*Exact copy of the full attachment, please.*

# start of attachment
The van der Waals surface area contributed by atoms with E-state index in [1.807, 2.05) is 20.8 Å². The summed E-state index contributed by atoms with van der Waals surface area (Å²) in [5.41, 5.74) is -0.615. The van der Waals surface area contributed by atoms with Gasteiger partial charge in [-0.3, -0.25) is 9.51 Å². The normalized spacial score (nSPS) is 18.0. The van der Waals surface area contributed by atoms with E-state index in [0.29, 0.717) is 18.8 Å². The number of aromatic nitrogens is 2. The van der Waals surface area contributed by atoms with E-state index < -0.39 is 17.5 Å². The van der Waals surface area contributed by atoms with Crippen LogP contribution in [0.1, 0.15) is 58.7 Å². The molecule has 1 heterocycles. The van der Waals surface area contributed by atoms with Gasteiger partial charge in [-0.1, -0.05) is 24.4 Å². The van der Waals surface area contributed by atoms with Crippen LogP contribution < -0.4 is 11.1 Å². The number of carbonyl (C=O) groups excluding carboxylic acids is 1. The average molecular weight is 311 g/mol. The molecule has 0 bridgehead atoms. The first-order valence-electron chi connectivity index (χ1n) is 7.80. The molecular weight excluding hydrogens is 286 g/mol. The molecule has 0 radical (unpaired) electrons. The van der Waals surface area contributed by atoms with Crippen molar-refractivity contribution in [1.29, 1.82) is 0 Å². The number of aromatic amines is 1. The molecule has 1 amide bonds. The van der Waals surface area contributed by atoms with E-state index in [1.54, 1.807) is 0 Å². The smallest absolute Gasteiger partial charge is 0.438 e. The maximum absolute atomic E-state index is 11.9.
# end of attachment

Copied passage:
The van der Waals surface area contributed by atoms with E-state index in [1.807, 2.05) is 20.8 Å². The summed E-state index contributed by atoms with van der Waals surface area (Å²) in [5.41, 5.74) is -0.615. The van der Waals surface area contributed by atoms with Gasteiger partial charge in [-0.3, -0.25) is 9.51 Å². The normalized spacial score (nSPS) is 18.0. The van der Waals surface area contributed by atoms with E-state index in [0.29, 0.717) is 18.8 Å². The number of aromatic nitrogens is 2. The van der Waals surface area contributed by atoms with E-state index < -0.39 is 17.5 Å². The van der Waals surface area contributed by atoms with Crippen LogP contribution in [0.1, 0.15) is 58.7 Å². The molecule has 1 heterocycles. The van der Waals surface area contributed by atoms with Gasteiger partial charge in [-0.1, -0.05) is 24.4 Å². The van der Waals surface area contributed by atoms with Crippen LogP contribution < -0.4 is 11.1 Å². The number of carbonyl (C=O) groups excluding carboxylic acids is 1. The average molecular weight is 311 g/mol. The molecule has 0 bridgehead atoms. The first-order valence-electron chi connectivity index (χ1n) is 7.80. The molecular weight excluding hydrogens is 286 g/mol. The molecule has 0 radical (unpaired) electrons. The van der Waals surface area contributed by atoms with Crippen molar-refractivity contribution in [1.29, 1.82) is 0 Å². The number of aromatic amines is 1. The molecule has 1 amide bonds. The van der Waals surface area contributed by atoms with E-state index in [1.54, 1.807) is 0 Å². The smallest absolute Gasteiger partial charge is 0.438 e. The maximum absolute atomic E-state index is 11.9.